Mardi Gras Carnival Art / February 22, 2019 / Blanche Durham
The parades in New Orleans now begin up to three weeks before Mardi Gras with the Carnival season officially starting on the January 6th the Feast of Epiphany. The French Quarter of the city is the heart of the celebration which concludes promptly at midnight on Mardi Gras with the police asking revelers to scatter and the massive clean up getting under way. The krewe system was originally a hierarchical method that showcased the elite of the Carnival and usually New Orleans society. However in the latter part of the 20th century the exclusivity of the krewes was tempered by the formation of new more democratic krewes for which no credentials were required.
The celebration of the last day before Lent dates back to at least the Middle Ages when men of noble lineage or accomplishment were knighted and formal banquets took place to honor the occasion. Mardi Gras which means Fat Tuesday in French as an alternate name for Shrove Tuesday was established in New Orleans while the city was under French control and was maintained as a major festival even when the territory was relinquished into Spanish hands as well as after the Louisiana Purchase was signed and the state of Louisiana officially joined the Union.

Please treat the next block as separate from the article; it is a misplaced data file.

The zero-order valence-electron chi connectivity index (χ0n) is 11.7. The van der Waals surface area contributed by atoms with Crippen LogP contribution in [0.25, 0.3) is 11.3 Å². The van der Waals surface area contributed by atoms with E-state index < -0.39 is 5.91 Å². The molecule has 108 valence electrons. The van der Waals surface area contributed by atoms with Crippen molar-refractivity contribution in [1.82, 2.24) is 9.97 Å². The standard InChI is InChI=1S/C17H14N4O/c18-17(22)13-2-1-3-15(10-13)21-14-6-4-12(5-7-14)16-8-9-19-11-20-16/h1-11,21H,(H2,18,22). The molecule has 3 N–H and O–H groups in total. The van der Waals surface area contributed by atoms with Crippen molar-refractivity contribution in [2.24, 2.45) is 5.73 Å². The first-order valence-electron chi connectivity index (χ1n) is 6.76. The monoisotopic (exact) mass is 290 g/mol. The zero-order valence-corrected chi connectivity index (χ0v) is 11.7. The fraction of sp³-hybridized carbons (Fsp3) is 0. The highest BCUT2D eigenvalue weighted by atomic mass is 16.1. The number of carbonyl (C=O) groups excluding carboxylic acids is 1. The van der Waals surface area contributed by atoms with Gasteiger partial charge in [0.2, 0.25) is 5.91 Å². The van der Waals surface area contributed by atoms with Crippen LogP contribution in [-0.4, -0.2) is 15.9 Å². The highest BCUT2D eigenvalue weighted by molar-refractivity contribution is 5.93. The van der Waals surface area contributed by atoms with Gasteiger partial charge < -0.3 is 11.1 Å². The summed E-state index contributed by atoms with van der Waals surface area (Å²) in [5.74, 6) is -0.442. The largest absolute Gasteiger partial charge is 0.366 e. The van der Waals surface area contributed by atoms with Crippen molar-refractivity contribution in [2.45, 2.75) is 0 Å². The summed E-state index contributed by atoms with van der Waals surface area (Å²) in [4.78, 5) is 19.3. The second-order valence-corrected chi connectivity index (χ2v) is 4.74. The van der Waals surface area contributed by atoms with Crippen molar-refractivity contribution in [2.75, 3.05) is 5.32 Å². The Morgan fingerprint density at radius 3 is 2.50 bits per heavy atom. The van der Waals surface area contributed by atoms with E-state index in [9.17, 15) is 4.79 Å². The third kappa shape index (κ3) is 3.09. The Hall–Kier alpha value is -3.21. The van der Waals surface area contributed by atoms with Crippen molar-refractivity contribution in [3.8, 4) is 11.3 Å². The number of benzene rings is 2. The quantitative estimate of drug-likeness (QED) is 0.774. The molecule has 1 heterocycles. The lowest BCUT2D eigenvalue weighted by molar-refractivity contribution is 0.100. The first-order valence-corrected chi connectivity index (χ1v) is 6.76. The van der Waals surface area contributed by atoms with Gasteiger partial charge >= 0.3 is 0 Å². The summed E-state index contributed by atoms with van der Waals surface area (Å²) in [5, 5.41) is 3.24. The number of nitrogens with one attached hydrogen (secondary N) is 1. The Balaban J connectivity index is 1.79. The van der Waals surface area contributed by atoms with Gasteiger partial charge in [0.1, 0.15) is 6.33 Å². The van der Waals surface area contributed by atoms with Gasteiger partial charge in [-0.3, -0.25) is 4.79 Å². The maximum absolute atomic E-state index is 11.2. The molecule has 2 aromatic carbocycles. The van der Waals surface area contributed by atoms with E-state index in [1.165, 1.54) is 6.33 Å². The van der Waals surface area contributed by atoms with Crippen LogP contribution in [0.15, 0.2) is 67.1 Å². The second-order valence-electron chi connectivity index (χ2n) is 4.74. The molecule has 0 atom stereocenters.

Party masks in plentiful supply are just a few keystrokes away. Feathers and frills that enhance the night s need for mystery and intrigue are available; so are sequined masks that hide Halloween ballerinas from crowds of ghouls and goblins from school. Any costumed occasion can call for the appropriately feathered and sequined mask. Delicate colors can be matched to most costumes. Chiffon and silks of formal costume balls are the perfect place for feather masks. The court jester may need to tell his best jokes to the feather masks in his court and juggle with his best skill.